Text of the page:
No matter what you do, there will always be some students who cheat online or in-person. Experts report some of the reasons for why students feel a need to cheat are due to stress, amotivation, and disconnection. Consider setting testing conditions so cheating temptation is low and the barrier to cheating is high.
Below are some practical tips to use in the classroom to promote academic integrity:
- Review the policy and procedures outlined on the Arts AIR Academic Misconduct page.
- Review the UC San Diego COVID-19 Resources for Educators and steps for promoting integrity and creating an academic culture of integrity.
- Clearly define in advance what exam writing behaviours are academically honest and those that are not. For example, UC San Diego recommends defining what “open-book, open notes” means clearly.
- Have a dialogue with the class about cheating before the end of term. Give them examples of cheating behaviour you have seen in the past and encourage them to visit the Chapman Learning Commons student guide for academic integrity.
- Consider adding an integrity pledge at the front cover of exam. Examples of academic integrity pledges: UBC Science; UBC Okanagan
- Create a fair, fit-to-purpose online exam
While some level of exam stress for students is to be expected, instructors are able to implement strategies to help students to manage anxiety that could negatively affect their exam performance. Preventing anxiety by helping students prepare for an exam is one of the most effective ways to manage exam stress. Here are some ways to minimize exam stress, in advance:
- Consider giving the entire class a short survey to evaluate their test anxiety. This will help you gauge the level of anxiety for the entire class and for specific individuals.
- Survey: Test Examination Anxiety Measurement (TEAM)
- Design learning activities and assignments that will prepare students for what they will be tested on in the final. The learning outcomes that will be tested in the final assessment should be familiar to students.
- Give students a practice exam so they are familiar with the format and layout of exam.
- Consider including a short and encouraging statement on the front of your exam.
- Provide students one minute before the start of exam to flip through the entire exam. Encourage students to attempt questions they know how to do to enhance self-efficacy at the beginning of the exam. During this time, they should not write anything down.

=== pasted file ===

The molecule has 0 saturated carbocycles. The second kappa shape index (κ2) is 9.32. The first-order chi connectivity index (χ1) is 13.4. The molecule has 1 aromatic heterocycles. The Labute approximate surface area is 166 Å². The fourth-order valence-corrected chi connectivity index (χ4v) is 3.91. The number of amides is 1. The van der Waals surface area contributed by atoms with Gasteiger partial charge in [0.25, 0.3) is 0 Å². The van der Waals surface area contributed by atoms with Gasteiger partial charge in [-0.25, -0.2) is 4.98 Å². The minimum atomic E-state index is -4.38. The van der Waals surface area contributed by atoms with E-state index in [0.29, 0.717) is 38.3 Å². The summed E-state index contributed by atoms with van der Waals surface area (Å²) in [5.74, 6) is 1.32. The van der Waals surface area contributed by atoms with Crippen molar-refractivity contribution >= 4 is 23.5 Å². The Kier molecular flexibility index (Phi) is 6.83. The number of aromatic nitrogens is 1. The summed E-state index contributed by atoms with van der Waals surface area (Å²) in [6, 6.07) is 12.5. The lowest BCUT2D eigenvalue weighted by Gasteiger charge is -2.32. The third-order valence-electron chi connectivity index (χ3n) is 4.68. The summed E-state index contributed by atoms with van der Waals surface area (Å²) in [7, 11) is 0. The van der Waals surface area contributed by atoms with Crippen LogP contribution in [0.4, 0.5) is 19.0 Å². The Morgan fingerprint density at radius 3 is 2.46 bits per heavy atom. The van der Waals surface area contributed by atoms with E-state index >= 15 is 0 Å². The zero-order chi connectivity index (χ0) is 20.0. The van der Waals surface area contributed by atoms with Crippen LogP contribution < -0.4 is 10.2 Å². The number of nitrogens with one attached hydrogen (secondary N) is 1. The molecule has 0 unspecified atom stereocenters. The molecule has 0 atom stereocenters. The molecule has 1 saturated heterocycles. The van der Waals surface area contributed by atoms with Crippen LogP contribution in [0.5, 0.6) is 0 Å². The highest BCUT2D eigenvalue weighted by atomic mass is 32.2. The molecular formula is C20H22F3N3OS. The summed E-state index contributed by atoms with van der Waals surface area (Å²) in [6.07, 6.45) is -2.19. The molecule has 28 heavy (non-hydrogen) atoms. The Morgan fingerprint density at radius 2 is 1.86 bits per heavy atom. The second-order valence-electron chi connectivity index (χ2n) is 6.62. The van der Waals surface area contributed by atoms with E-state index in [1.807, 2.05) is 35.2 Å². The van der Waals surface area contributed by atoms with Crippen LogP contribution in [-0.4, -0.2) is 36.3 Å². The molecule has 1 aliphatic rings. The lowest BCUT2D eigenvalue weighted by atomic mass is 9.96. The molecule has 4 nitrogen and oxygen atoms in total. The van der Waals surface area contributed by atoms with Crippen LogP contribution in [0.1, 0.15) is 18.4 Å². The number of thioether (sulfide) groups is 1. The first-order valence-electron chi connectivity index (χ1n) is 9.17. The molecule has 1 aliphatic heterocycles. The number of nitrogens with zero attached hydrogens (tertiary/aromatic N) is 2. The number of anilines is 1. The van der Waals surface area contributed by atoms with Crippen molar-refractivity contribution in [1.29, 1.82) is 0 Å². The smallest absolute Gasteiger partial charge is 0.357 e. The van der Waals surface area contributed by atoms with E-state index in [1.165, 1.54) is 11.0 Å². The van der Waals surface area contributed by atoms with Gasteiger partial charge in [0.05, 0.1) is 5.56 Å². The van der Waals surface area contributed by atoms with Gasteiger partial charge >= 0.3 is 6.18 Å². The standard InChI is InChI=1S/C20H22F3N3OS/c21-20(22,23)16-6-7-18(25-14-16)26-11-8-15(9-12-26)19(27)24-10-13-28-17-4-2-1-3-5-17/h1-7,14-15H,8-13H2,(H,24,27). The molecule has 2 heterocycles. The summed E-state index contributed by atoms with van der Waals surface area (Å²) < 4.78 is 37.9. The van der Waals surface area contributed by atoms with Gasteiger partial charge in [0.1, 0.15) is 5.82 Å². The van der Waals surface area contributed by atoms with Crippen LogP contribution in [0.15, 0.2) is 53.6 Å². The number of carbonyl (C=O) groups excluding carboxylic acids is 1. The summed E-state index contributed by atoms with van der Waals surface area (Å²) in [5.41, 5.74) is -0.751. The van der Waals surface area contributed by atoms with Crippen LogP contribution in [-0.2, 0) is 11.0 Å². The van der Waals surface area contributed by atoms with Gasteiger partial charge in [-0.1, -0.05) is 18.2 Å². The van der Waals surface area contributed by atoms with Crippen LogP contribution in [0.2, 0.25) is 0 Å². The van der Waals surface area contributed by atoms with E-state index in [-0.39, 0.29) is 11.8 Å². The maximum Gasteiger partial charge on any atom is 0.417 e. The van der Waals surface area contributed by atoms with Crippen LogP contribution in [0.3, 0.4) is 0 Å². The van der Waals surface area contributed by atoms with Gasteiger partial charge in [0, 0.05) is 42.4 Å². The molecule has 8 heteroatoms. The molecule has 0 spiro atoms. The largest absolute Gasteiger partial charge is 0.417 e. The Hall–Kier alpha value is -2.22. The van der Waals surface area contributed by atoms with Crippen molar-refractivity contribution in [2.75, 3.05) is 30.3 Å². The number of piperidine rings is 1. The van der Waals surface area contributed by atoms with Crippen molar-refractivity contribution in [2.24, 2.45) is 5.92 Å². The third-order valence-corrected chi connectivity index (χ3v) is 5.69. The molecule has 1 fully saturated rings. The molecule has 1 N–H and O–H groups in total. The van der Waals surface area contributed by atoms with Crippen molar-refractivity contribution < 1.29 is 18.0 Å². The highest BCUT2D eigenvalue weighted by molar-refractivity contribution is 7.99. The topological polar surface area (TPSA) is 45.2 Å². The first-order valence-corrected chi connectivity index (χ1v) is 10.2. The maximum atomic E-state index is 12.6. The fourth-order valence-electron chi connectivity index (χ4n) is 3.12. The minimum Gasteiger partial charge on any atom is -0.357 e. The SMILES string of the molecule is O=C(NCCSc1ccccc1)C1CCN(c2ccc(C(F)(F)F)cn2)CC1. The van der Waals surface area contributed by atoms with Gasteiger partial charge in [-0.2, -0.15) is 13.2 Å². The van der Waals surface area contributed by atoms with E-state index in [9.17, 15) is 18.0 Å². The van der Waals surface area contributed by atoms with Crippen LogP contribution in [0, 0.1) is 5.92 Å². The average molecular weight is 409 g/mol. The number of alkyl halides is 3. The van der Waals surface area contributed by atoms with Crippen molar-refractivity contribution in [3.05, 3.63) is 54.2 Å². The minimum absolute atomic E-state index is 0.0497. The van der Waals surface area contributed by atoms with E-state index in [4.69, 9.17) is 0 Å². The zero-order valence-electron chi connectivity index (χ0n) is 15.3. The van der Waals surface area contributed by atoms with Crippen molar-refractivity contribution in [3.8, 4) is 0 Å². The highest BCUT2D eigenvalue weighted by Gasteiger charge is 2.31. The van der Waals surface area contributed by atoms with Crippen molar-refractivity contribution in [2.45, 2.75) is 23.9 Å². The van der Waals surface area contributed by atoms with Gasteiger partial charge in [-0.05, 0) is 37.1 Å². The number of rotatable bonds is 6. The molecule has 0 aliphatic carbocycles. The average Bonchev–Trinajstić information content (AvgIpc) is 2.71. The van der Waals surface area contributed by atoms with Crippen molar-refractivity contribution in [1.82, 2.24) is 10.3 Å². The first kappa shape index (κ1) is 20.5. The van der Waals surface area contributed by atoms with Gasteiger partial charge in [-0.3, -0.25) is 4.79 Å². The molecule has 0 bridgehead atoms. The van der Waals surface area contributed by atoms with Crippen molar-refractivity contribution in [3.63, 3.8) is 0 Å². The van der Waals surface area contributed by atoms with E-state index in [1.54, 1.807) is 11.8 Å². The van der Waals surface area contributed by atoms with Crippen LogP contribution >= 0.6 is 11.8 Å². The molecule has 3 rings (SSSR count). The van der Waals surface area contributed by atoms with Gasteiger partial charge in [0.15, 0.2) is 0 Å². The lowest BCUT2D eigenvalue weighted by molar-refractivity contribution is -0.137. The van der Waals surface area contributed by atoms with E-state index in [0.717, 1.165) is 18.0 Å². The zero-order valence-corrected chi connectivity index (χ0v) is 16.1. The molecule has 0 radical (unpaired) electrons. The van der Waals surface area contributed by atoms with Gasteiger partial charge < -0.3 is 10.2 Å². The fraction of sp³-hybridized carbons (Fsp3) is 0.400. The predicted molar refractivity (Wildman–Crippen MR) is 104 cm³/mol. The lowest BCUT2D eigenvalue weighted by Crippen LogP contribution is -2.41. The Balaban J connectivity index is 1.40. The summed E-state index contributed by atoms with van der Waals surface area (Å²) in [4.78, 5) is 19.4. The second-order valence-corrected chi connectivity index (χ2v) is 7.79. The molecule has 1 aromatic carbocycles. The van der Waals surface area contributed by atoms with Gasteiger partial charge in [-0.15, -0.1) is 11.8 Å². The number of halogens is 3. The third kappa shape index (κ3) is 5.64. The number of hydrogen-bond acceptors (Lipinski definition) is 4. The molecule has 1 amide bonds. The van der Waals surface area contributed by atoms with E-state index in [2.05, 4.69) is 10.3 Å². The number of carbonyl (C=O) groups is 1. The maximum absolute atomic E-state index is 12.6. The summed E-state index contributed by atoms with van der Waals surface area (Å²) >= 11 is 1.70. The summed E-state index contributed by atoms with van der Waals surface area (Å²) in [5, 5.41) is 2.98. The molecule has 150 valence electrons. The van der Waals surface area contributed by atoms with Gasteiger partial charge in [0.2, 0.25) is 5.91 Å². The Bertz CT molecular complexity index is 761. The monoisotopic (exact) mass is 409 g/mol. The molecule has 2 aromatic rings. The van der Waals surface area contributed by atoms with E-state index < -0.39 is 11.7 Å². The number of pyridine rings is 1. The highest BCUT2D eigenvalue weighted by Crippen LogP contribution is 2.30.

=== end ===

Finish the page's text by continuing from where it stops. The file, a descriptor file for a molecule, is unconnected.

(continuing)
- Share resources and tips for students to manage their own exam anxiety. Resources such as UBC Wiki Exam Strategy Guide can empower students to adopt positive study habits that will reduce their stress levels.
- Encourage students to take advantage of the Wellness resources available to all UBC students through the UBC Wellbeing Guide.
- For more suggestions, see the Student Health and Well-Being Teaching and Learning Resources.
Aside from enabling students to write exams remotely, online assessment tools can help to make final assessments more secure, more effectively gauge student understanding of course concepts and faster to grade. There are numerous exam tools that are available for free at UBC and are integrated with Canvas.
Exams can be administered to students through Canvas Quizzes, Crowdmark or Gradescope. Because a Canvas Quiz allows use of Canvas Speedgrader and can be used with proctoring technology like Respondus Lockdown Browser. However, large classes with numerous TAs or a more complex grading scheme may benefit from using Crowdmark or Gradescope. Refer to our matrix which provides a comparison of the different functionalities to each exam delivery and grading tool.
For a detailed comparison of Exam Platform features see the UBC Skylight Guide.
To ensure that use of any new teaching tool goes smoothly, it is important to select tools carefully and prepare your students for these technologies beforehand.
- Communicating with your class about which tools they will be using, and the reasoning behind your choice, will help to allay anxiety they may feel around being watched or restricted in their online activities.
- Having your students do a test run of the technology you plan to use, will troubleshoot possible tech problems before the day of the exam.
- Arts ISIT has set up an Exam Practice Run course that students can self-enrol in. It includes student set up guides and test quizzes that will ensure tools such as Respondus Lockdown Browser, and Zoom are compatible with their devices.
- Be available to your students during the exam
- To minimize the isolation that can come from remote assessment activities, instructors can connect with their students during the exam through a video conferencing tool. Students can write their entire exam in a Zoom session the instructor has created or the instructor can just make sure they are available through Zoom, so students can drop by with questions.
- Make use of the tech support available for instructors and make sure students are aware of the technical support that is available to them.
- Instructors can take advantage of extended Arts ISIT exam hours to connect with tech support by virtual drop-in, by phone or email: https://isit.arts.ubc.ca/contact-us/.
- Students can contact the Chapman Learning Commons through email or virtual drop-in. They can also email or phone the UBC ITSC Helpdesk.
Most instructors will opt to deliver their exam through Canvas Quizzes because students already have access to the platform and are familiar with the interface. Canvas Quizzes also has settings that can help to enhance exam integrity and effectively assess student mastery of course learning outcomes.